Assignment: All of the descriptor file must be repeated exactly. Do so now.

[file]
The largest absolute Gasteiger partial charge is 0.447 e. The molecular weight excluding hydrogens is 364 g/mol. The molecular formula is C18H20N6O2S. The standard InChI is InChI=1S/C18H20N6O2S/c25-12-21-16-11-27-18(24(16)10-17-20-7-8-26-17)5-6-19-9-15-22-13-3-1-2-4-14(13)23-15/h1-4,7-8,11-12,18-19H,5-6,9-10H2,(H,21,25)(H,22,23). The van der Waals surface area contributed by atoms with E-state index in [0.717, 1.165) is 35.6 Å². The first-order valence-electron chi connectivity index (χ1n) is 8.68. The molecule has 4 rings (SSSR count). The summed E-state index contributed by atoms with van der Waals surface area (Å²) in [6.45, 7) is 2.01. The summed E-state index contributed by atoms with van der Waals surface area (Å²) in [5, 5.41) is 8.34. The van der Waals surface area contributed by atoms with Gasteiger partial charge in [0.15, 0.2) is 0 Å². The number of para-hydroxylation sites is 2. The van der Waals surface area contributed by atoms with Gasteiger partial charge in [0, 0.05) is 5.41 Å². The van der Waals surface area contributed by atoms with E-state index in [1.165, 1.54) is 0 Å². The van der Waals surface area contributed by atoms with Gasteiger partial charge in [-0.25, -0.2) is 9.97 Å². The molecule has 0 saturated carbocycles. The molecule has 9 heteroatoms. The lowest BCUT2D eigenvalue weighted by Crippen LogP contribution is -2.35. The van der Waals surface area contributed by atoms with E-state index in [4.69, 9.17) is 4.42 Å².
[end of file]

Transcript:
The largest absolute Gasteiger partial charge is 0.447 e. The molecular weight excluding hydrogens is 364 g/mol. The molecular formula is C18H20N6O2S. The standard InChI is InChI=1S/C18H20N6O2S/c25-12-21-16-11-27-18(24(16)10-17-20-7-8-26-17)5-6-19-9-15-22-13-3-1-2-4-14(13)23-15/h1-4,7-8,11-12,18-19H,5-6,9-10H2,(H,21,25)(H,22,23). The van der Waals surface area contributed by atoms with E-state index in [0.717, 1.165) is 35.6 Å². The first-order valence-electron chi connectivity index (χ1n) is 8.68. The molecule has 4 rings (SSSR count). The summed E-state index contributed by atoms with van der Waals surface area (Å²) in [6.45, 7) is 2.01. The summed E-state index contributed by atoms with van der Waals surface area (Å²) in [5, 5.41) is 8.34. The van der Waals surface area contributed by atoms with Gasteiger partial charge in [0.15, 0.2) is 0 Å². The number of para-hydroxylation sites is 2. The van der Waals surface area contributed by atoms with Gasteiger partial charge in [0, 0.05) is 5.41 Å². The van der Waals surface area contributed by atoms with E-state index in [1.165, 1.54) is 0 Å². The van der Waals surface area contributed by atoms with Gasteiger partial charge in [-0.25, -0.2) is 9.97 Å². The molecule has 0 saturated carbocycles. The molecule has 9 heteroatoms. The lowest BCUT2D eigenvalue weighted by Crippen LogP contribution is -2.35. The van der Waals surface area contributed by atoms with E-state index in [4.69, 9.17) is 4.42 Å².